Sarcomas are rare cancers that develop in the supporting or connective tissues of the body such as muscle, bone, nerves, cartilage, blood vessels and fat. There are around 3200 new cases of sarcoma diagnosed each year in the UK. Sarcomas are some of the commonest childhood cancers. Most sarcomas (about 55%) affect the limbs, most frequently the leg. About 15% affect the head and neck area or are found externally on the trunk, while the remainder will be found internally in the retroperitoneum (abdominal area).
There are around 70 different sub-types of sarcoma.
GIST (gastrointestinal stromal tumour) is a type of soft tissue sarcoma found in the stomach and intestines. Around 900 new cases of GIST are diagnosed each year in the UK.
More information about sarcoma on.
This film was produced by Papercut Pictures, an independent film company dedicated to producing fresh and creative video content for charities, organisations and NGOs.
The producer of the film is James Stittle. One of the stars of the film is Katherine Stittle, Jamesâ€™ sister. Sadly, Katherine died two weeks before the filmâ€™s launch. James said, â€œWhat she wanted more than anything was to raise awareness of sarcoma and this film is a fitting tribute to my sister and her courage in coping with sarcoma.â€
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To increase the critical mass of national sarcoma research and overcome some of the effects of inequalities in research funding that are experienced by people with these rare cancers – balancing ‘rare’ with ‘fare’.
To be a regular funder of high quality, patient-focused, sarcoma specific research. Our research grants will be used to support research with people in mind.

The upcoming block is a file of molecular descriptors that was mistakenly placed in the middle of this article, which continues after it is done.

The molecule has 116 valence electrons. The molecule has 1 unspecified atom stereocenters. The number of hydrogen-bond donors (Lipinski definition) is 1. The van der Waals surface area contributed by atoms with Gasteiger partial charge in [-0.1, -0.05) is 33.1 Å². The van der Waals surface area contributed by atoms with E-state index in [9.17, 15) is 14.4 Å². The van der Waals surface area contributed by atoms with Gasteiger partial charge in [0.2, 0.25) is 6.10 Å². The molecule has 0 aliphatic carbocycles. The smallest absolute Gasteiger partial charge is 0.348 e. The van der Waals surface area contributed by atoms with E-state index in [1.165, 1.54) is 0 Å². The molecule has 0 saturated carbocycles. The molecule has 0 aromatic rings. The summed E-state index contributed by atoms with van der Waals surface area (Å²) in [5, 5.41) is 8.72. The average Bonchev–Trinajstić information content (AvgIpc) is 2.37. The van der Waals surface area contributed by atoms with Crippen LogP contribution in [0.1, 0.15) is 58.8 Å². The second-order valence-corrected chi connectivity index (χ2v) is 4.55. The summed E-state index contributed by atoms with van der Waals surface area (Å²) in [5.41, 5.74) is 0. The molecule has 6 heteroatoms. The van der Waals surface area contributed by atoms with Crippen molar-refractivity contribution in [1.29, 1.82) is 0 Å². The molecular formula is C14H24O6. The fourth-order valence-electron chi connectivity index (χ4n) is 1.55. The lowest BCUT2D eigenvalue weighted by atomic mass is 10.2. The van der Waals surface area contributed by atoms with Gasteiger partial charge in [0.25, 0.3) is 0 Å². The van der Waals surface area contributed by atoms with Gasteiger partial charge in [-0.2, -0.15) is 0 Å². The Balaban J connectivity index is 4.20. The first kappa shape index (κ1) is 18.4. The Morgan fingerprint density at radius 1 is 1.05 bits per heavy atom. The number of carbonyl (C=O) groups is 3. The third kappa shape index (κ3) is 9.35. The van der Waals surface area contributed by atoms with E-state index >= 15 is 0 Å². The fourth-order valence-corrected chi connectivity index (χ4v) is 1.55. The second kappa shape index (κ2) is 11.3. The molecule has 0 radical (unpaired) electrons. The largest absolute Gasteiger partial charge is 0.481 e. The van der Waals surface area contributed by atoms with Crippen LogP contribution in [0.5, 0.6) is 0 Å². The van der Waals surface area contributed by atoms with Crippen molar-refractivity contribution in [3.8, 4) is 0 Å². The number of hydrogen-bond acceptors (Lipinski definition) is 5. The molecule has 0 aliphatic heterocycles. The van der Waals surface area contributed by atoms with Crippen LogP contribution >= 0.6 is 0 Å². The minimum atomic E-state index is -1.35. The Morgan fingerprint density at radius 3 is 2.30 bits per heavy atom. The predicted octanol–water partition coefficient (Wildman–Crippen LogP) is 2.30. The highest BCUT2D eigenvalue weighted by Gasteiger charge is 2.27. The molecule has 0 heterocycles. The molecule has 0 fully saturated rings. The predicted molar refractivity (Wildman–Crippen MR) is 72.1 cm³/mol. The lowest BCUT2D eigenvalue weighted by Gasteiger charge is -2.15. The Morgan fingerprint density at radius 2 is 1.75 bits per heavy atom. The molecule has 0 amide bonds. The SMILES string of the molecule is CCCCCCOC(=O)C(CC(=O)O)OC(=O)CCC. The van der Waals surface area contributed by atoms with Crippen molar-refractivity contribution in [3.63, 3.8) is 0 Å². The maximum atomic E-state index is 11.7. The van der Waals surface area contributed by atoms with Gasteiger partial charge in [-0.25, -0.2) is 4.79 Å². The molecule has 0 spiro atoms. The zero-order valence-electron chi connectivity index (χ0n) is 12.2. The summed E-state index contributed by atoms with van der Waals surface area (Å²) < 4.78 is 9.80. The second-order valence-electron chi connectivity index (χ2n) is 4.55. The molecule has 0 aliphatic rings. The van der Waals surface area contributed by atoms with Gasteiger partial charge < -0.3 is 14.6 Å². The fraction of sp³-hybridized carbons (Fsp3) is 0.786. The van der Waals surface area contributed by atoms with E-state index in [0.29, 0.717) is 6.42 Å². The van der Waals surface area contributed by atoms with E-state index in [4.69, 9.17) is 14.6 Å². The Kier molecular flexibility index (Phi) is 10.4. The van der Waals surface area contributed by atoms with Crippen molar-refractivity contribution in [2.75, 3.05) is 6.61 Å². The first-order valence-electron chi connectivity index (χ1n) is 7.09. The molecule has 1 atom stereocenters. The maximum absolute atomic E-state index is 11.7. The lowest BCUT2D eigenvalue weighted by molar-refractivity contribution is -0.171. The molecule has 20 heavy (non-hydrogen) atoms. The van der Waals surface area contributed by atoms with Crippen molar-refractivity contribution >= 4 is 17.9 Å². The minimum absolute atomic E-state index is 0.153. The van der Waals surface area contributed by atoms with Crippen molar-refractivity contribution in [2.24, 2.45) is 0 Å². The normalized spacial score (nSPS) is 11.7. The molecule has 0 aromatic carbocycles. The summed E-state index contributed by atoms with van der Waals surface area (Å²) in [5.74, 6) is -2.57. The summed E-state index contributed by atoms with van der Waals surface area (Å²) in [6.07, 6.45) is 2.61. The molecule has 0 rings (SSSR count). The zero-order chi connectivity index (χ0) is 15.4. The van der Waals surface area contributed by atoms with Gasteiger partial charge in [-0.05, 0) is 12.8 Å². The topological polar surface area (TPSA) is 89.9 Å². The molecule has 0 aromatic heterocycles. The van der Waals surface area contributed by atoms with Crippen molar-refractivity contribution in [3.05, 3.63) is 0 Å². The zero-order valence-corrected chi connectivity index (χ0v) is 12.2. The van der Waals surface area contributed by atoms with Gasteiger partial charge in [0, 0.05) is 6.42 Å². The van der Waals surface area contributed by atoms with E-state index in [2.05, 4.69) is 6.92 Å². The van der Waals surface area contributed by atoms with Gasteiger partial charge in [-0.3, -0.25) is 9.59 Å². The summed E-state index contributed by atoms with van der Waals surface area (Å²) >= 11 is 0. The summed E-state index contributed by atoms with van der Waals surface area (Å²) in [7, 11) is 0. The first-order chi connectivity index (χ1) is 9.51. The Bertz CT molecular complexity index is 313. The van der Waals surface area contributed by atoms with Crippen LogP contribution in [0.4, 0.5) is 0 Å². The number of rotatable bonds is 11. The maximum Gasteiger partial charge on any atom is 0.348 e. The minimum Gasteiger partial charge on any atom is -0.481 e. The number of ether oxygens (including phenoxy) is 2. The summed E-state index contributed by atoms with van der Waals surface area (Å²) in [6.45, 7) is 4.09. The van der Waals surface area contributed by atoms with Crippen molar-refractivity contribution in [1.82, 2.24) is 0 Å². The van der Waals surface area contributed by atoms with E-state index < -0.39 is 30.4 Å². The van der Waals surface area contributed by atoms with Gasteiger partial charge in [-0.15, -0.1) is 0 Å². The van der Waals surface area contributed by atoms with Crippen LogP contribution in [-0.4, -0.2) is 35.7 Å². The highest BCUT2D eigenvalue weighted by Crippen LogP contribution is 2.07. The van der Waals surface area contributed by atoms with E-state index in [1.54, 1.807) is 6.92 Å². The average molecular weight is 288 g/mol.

Through our funds, to advance knowledge and practice that improves the diagnosis, treatment and care of people with any sarcoma, and their families.
- Our research funding will be driven by the needs of patients and carers, whether outcomes are likely in the short or longer terms.
- We are committed to funding the highest quality research. Our grants programme is based on the principles of peer review of all projects. This means the chances of unnecessary repetition is reduced, projects are assessed for quality and every research pound donated and spent works as hard as possible. (Find more about the principles of peer review here, and click on the download called How Do Medical Research Charities Decide Which Research to Fund?
- Sarcoma UK is a small organisation and sees collaboration and cooperation in sarcoma research as an important principle.We cannot do all the research that people with sarcoma need all by ourselves. We will always take any opportunity to campaign on the need for high quality research into sarcoma whoever funds it, with Government, policy-makers, regulators and the media. We will endeavour to achieve the capacity in funding, management and administrative flexibility that can make this commitment to collaboration a reality.